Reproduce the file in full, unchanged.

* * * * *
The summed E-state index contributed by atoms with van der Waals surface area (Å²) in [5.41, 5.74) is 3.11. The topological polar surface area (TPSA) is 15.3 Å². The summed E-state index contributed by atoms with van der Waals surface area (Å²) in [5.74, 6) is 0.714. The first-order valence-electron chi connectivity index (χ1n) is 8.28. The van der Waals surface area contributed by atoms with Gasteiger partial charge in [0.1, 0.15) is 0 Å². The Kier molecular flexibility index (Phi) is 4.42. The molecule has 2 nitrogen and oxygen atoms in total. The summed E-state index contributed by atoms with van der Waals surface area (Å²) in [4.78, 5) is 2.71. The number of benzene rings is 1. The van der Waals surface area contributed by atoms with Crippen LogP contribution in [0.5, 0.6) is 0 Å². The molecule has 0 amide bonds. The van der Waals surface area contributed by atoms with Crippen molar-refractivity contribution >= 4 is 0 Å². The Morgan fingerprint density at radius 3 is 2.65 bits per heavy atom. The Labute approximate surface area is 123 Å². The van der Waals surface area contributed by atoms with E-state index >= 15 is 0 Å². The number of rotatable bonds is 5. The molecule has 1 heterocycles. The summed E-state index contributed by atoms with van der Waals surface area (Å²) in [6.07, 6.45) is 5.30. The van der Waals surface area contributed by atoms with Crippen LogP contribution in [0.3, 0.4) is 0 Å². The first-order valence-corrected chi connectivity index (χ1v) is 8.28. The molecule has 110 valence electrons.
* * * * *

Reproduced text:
The summed E-state index contributed by atoms with van der Waals surface area (Å²) in [5.41, 5.74) is 3.11. The topological polar surface area (TPSA) is 15.3 Å². The summed E-state index contributed by atoms with van der Waals surface area (Å²) in [5.74, 6) is 0.714. The first-order valence-electron chi connectivity index (χ1n) is 8.28. The van der Waals surface area contributed by atoms with Gasteiger partial charge in [0.1, 0.15) is 0 Å². The Kier molecular flexibility index (Phi) is 4.42. The molecule has 2 nitrogen and oxygen atoms in total. The summed E-state index contributed by atoms with van der Waals surface area (Å²) in [4.78, 5) is 2.71. The number of benzene rings is 1. The van der Waals surface area contributed by atoms with Crippen LogP contribution in [0.5, 0.6) is 0 Å². The molecule has 0 amide bonds. The van der Waals surface area contributed by atoms with Crippen molar-refractivity contribution >= 4 is 0 Å². The Morgan fingerprint density at radius 3 is 2.65 bits per heavy atom. The Labute approximate surface area is 123 Å². The van der Waals surface area contributed by atoms with E-state index >= 15 is 0 Å². The number of rotatable bonds is 5. The molecule has 1 heterocycles. The summed E-state index contributed by atoms with van der Waals surface area (Å²) in [6.07, 6.45) is 5.30. The van der Waals surface area contributed by atoms with Crippen LogP contribution in [0.3, 0.4) is 0 Å². The first-order valence-corrected chi connectivity index (χ1v) is 8.28. The molecule has 110 valence electrons.